16. Smart trigger logic for focal plane arrays

    DOE Patents [OSTI]

    Levy, James E; Campbell, David V; Holmes, Michael L; Lovejoy, Robert; Wojciechowski, Kenneth; Kay, Randolph R; Cavanaugh, William S; Gurrieri, Thomas M

    2014-03-25T23:59:59.000Z

    An electronic device includes a memory configured to receive data representing light intensity values from pixels in a focal plane array and a processor that analyzes the received data to determine which light values correspond to triggered pixels, where the triggered pixels are those pixels that meet a predefined set of criteria, and determines, for each triggered pixel, a set of neighbor pixels for which light intensity values are to be stored. The electronic device also includes a buffer that temporarily stores light intensity values for at least one previously processed row of pixels, so that when a triggered pixel is identified in a current row, light intensity values for the neighbor pixels in the previously processed row and for the triggered pixel are persistently stored, as well as a data transmitter that transmits the persistently stored light intensity values for the triggered and neighbor pixels to a data receiver.

  17. Crisis bifurcations in plane Poiseuille flow

    E-Print Network [OSTI]

    Stefan Zammert; Bruno Eckhardt

    2015-05-11T23:59:59.000Z

    Many shear flows follow a route to turbulence that has striking similarities to bifurcation scenarios in low-dimensional dynamical systems. Among the bifurcations that appear, crisis bifurcations are important because they cause global transitions between open and closed attractors, or indicate drastic increases in the range of the state space that is covered by the dynamics. We here study exterior and interior crisis bifurcations in direct numerical simulations of transitional plane Poiseuille flow in a mirror-symmetric subspace. We trace the state space dynamics from the appearance of the first three-dimensional exact coherent structures to the transition from an attractor to a chaotic saddle in an exterior crisis. For intermediate Reynolds numbers, the attractor undergoes several interior crises, in which new states appear and intermittent behavior can be observed. The bifurcations contribute to increasing the complexity of the dynamics and to a more dense coverage of state space.

  18. Comparison of electrical CD measurements and cross-section lattice-plane counts of sub-micrometer features replicated in Silicon-on-Insulator materials

    SciTech Connect (OSTI)

    CRESSWELL,MICHAEL W.; BONEVICH,JOHN E.; HEADLEY,THOMAS J.; ALLEN,RICHARD A.; GIANNUZZI,LUCILLE A.; EVERIST,SARAH C.; GHOSHTAGORE,RATHINDRA, N.; SHEA,PATRICK J.

    2000-02-29T23:59:59.000Z

    Electrical test structures of the type known as cross-bridge resistors have been patterned in (100) epitaxial silicon material that was grown on Bonded and Etched-Back Silicon-on-Insulator (BESOI) substrates. The CDs (Critical Dimensions) of a selection of their reference segments have been measured electrically, by SEM (Scanning-Electron Microscopy) cross-section imaging, and by lattice-plane counting. The lattice-plane counting is performed on phase-contrast images made by High-Resolution Transmission-Electron Microscopy (HRTEM). The reference-segment features were aligned with <110> directions in the BESOI surface material. They were defined by a silicon micromachining process which results in their sidewalls being atomically-planar and smooth and inclined at 54.737{degree} to the surface (100) plane of the substrate. This (100) implementation may usefully complement the attributes of the previously-reported vertical-sidewall one for selected reference-material applications. The SEM, HRTEM, and electrical CD (ECD) linewidth measurements that are made on BESOI features of various drawn dimensions on the same substrate is being investigated to determine the feasibility of a CD traceability path that combines the low cost, robustness, and repeatability of the ECD technique and the absolute measurement of the HRTEM lattice-plane counting technique. Other novel aspects of the (100) SOI implementation that are reported here are the ECD test-structure architecture and the making of HRTEM lattice-plane counts from both cross-sectional, as well as top-down, imaging of the reference features. This paper describes the design details and the fabrication of the cross-bridge resistor test structure. The long-term goal is to develop a technique for the determination of the absolute dimensions of the trapezoidal cross-sections of the cross-bridge resistors reference segments, as a prelude to making them available for dimensional reference applications.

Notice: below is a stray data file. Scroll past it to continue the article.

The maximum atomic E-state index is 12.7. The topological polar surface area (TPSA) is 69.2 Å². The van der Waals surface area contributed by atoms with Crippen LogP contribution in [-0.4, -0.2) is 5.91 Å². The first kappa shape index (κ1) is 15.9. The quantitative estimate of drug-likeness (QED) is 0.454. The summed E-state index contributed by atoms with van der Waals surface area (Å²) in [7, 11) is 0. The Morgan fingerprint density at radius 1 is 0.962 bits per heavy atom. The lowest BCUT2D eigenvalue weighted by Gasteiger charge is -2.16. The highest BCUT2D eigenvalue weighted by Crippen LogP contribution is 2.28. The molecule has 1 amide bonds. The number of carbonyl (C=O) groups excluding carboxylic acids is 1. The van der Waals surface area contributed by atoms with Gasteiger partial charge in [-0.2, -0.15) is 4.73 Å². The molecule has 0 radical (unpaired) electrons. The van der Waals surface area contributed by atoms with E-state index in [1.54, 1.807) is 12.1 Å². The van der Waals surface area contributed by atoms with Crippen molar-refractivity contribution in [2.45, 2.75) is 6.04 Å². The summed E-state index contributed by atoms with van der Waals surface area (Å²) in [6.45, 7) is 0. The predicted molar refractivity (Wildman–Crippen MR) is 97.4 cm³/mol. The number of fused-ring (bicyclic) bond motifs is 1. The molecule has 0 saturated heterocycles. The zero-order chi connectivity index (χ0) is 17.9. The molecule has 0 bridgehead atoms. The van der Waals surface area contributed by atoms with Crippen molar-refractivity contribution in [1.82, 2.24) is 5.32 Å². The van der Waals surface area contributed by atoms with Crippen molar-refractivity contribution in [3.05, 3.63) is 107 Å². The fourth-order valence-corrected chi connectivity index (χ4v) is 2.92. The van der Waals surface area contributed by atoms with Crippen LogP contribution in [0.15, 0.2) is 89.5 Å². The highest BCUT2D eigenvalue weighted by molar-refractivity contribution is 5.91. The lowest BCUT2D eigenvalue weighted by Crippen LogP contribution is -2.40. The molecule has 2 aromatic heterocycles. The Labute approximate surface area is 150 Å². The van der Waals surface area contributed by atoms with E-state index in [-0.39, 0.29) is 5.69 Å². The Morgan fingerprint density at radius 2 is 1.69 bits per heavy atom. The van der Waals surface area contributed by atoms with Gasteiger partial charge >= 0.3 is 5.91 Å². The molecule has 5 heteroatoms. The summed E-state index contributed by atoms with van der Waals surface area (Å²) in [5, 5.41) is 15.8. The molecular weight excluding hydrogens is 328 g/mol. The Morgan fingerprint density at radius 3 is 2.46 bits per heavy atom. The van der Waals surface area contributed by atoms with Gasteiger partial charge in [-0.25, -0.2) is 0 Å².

19. Properties of a Cutting Plane Method for Semidefinite Programming1

    E-Print Network [OSTI]

    2012-07-11T23:59:59.000Z

    Jul 11, 2012 ... Several techniques have been developed to solve large scale ...... posed gauging the strength of a cutting plane by examining the dimension of ...

  20. Identification of MHF Fracture Planes and Flow Paths- a Correlation...

    Open Energy Info (EERE)

    flow paths. We applied this technique to seismic data collected during a massive hydraulic fracturing (MHF) treatment and found that the fracture planes determined by the...

  1. actividades preventivas planes: Topics by E-print Network

    Broader source: All U.S. Department of Energy (DOE) Office Webpages (Extended Search)

    the resistance coefficient of the overland surface. A formula is derived, based on the kinematic wave theory, for the equilibrium detention storage for a series of planes. For...